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Dressed to Thrill
by Cory Perla
Buffalo State Fashion Department is cutting edge
The clouds clear and sunrays poke out to illuminate the backyard of the Albright Knox art gallery. It’s the perfect day for a photo shoot and today’s model is Grace Modi, who is wearing a cotton dress emblazoned with dozens of Artvoice logos. We are at the Albright Knox, across the street from Buffalo State College shooting for the inaugural Artvoice Fashion issue. The dress that our cover model is wearing was custom made by the Buffalo State College fashion department with the help of lecturers Erin Habes and Maggie Keef; and Associate Professor and Chair of the Fashion and Textile Technology Department, Lynn Boorady. We talked to Boorady this week about Buffalo State’s state-of-the-art fashion department, located in the campus’ new technology building.
Artvoice: Could you give me a little history of Buffalo State’s Fashion Department?
Lynn Boorady: I’ve been with Buffalo State for four years so I don’t have a whole lot of history but I can tell you that we came out of Home Economics, maybe 50 years ago. Most recently we were with the department of technology, and just this last year we became our own standalone department with the creation of the new technology building. We’re the sixth largest department on campus. We’ve grown over 300 percent over 10 years.
AV: What do you attribute that growth to?
LB: A few things: Getting the word out about our department, but also an increase in interest in fashion due to TV shows like Project Runway. More people are realizing fashion is a business. What you’re getting with us is a business degree with an emphasis on fashion. And where in the world do people not wear clothing? We’re one of the top five industries in the world.
AV: How has the new technology building changed the fashion department?
LB: We’re all in one space now. We were split between a couple of buildings before. So now all of our equipment, all of our classrooms, all of our offices are all inside the same space. When we moved into the new space we got all new equipment, which is all state-of-the-art. The body scanner is something we didn’t have before; the fabric printer is something we didn’t have before. Along with all this new technology, now everything we were talking about before, we can actually show our students how it is done, and they can take advantage of this technology.
AV: Tell me about the TC Squared NX16 3D Body Scanner.
LB: TC Squared is the name of the company that makes it. Their full name is the Textile/Clothing Technology Corporation. They’re based out of North Carolina. The machine cost about $40,000. This is one of the more expensive machines because it scans from head to toe. We got it two years ago in anticipation of moving into the new building and we’ve been using it ever since we received it. We use it to body scan all of our models so that when we make clothes for them it requires less fitting. I use it to body scan different populations to create clothing sizes for that population. For example Speedo does the same thing for athletes as a population. Speedo goes out to swimming events all over the world and body scans swimmers so they can have a better idea of the shape of their customers. Swimmers have a tendency to have a strong upper body, even the women, so they have to make sure that the suits fit that particular body type. It’s not the body type of the average person.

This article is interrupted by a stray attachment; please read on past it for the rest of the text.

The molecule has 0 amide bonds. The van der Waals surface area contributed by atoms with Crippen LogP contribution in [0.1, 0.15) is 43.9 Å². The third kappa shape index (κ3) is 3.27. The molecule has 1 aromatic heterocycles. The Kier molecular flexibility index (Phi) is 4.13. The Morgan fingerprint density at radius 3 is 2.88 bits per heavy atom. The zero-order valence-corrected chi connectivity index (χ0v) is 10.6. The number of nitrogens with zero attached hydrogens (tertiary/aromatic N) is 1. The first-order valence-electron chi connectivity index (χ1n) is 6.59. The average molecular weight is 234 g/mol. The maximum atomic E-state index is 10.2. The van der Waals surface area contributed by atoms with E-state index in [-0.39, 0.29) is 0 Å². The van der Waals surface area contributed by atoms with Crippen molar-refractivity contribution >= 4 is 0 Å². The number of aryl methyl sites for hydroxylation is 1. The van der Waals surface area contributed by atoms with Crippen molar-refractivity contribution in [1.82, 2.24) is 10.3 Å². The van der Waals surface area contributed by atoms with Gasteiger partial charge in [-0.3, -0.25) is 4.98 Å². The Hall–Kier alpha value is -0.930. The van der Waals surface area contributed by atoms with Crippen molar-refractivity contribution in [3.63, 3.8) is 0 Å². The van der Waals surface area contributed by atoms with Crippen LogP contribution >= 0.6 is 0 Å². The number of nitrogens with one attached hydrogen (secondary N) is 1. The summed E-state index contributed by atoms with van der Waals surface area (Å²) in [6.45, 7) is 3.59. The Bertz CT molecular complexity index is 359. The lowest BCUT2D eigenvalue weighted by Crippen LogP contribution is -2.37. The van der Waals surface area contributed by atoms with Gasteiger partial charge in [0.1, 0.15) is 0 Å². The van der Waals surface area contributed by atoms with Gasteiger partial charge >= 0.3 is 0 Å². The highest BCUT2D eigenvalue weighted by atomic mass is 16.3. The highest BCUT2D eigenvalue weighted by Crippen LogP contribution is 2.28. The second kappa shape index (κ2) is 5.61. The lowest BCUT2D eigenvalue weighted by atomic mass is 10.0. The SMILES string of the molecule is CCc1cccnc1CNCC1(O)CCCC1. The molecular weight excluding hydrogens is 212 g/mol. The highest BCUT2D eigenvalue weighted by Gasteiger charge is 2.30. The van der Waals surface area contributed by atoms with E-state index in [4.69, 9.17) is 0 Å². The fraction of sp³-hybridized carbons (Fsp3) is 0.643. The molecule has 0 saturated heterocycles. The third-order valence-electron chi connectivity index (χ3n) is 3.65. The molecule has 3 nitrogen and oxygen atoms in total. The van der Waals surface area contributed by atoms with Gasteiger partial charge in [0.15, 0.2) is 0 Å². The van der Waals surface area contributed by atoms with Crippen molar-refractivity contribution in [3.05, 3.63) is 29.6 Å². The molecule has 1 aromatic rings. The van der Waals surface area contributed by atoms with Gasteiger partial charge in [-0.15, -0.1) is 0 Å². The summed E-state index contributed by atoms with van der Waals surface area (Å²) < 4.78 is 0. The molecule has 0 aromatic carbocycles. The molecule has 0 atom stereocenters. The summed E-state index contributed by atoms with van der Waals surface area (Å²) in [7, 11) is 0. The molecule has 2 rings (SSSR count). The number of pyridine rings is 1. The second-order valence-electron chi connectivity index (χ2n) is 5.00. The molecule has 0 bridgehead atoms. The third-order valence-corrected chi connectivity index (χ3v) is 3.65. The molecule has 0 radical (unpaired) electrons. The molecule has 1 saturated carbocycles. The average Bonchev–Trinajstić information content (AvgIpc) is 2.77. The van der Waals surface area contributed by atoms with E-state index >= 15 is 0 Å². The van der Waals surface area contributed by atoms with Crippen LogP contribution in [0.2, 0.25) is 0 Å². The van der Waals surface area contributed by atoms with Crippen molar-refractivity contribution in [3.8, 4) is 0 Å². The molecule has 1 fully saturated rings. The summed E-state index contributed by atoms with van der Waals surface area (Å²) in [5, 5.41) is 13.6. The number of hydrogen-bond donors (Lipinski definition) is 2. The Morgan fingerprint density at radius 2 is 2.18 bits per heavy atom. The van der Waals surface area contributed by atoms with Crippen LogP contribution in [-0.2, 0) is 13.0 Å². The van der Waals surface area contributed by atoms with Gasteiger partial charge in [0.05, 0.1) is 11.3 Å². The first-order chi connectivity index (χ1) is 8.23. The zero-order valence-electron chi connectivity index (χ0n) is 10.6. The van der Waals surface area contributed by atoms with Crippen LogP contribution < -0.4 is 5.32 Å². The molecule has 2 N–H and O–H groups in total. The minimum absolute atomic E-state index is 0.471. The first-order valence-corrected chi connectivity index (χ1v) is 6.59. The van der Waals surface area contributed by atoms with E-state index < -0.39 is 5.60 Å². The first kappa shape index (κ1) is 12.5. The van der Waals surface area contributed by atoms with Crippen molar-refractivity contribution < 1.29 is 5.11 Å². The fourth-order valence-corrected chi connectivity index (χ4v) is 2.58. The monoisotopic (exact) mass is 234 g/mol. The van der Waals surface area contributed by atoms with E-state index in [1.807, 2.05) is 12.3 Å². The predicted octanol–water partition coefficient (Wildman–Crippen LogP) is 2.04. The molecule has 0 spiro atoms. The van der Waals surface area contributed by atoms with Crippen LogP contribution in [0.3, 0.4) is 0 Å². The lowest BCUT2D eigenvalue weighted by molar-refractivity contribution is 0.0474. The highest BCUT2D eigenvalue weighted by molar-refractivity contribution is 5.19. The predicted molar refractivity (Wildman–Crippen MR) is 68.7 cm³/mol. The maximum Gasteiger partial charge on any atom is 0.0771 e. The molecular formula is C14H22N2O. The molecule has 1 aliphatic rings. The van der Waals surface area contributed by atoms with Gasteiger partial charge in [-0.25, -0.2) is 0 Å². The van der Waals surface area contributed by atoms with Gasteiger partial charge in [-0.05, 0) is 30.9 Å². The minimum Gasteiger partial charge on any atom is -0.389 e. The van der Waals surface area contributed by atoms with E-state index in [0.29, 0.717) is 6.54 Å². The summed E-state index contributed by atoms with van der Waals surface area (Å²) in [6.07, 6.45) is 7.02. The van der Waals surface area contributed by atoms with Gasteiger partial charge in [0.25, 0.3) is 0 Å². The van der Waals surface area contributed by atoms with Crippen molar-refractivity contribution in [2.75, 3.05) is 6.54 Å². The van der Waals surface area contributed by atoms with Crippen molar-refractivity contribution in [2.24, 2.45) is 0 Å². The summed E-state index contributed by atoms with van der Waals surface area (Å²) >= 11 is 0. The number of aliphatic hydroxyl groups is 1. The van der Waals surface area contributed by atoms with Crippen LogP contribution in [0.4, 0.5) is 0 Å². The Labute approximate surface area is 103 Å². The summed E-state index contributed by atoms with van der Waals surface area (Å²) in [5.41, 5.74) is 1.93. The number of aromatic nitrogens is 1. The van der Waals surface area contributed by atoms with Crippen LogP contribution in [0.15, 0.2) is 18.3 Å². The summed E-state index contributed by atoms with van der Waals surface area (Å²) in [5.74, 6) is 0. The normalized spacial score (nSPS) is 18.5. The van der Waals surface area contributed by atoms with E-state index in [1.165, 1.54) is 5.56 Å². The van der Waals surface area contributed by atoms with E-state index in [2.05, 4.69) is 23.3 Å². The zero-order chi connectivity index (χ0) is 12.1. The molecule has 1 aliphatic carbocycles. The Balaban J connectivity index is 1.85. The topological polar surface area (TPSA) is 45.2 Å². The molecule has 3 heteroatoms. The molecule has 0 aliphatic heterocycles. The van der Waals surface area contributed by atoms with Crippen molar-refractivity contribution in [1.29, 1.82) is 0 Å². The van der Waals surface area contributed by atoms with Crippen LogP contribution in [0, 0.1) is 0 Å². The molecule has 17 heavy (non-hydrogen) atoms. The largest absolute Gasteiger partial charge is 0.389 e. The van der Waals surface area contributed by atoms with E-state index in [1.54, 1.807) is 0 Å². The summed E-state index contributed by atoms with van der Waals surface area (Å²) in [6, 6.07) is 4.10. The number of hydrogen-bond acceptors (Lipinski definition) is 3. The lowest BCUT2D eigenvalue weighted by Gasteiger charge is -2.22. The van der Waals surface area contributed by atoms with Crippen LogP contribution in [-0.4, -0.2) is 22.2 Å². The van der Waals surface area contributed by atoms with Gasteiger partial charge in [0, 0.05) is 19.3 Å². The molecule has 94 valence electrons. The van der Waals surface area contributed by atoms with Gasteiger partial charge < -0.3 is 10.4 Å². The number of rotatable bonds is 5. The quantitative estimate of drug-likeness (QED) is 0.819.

AV: So the machine has many uses including incredibly practical uses like helping to create a bathing suit that is aerodynamic.
LB: Exactly. It also does body fitness. We have people in the general public who get body scanned so they can keep track of their weight loss. I can track exactly where they are losing inches and I can track their body mass index for them.
AV: What is the most relevant use for the fashion department at Buffalo Sate?
LB: For our department we body scan our models and take that three dimensional model and put it into pattern making software so we can make patterns to fit that person. It’s so much faster than doing it by hand. Think about it: if I give you a measurement like a 38 inch bust, well you don’t know how much of that is in breast size or in the width of her back. A number says nothing, whereas a 3D image tells you this is the front and this is the back. Patterns fit so much better this way.
AV: How does it work?
LB: It’s a light source. It creates a series of grids on your body and the software sees how the grids wrap around your body from head to toe, front and back. It then creates a model based on that topography, allowing us to create custom garments.
AV: Can you describe the process you used to have to go through to acquire the same information? Were there a lot of tape measures involved?
LB: A lot of tape measures. We would have to have them come in, we would have to measure them, make a pattern and hope it fits. Then fit them to the garment. That might take two or three times to get the fit right. If we ever had a question about how long to make a skirt or something we would have to go back to the person. Now all we have to do is go back to the image and we have an exact number. It was a lot of trial and error and it took a lot of time. Now we’ve reduced all of that time.
AV: What do you see in the future for this technology?
LB: Right now we’re at the edge and we’re waiting for the industry to catch up. Brooks Brothers and Costco already have these body scanners to tailor custom suits. Body scanning is getting easier and less expensive. Maybe someday we’ll have these body scanners in our homes. If you’re familiar with the Xbox Connect system, well that’s a body scanner. Think about using your Xbox to scan you, sending that information to a catalog and having perfectly customized clothes sent to you.blog comments powered by Disqus
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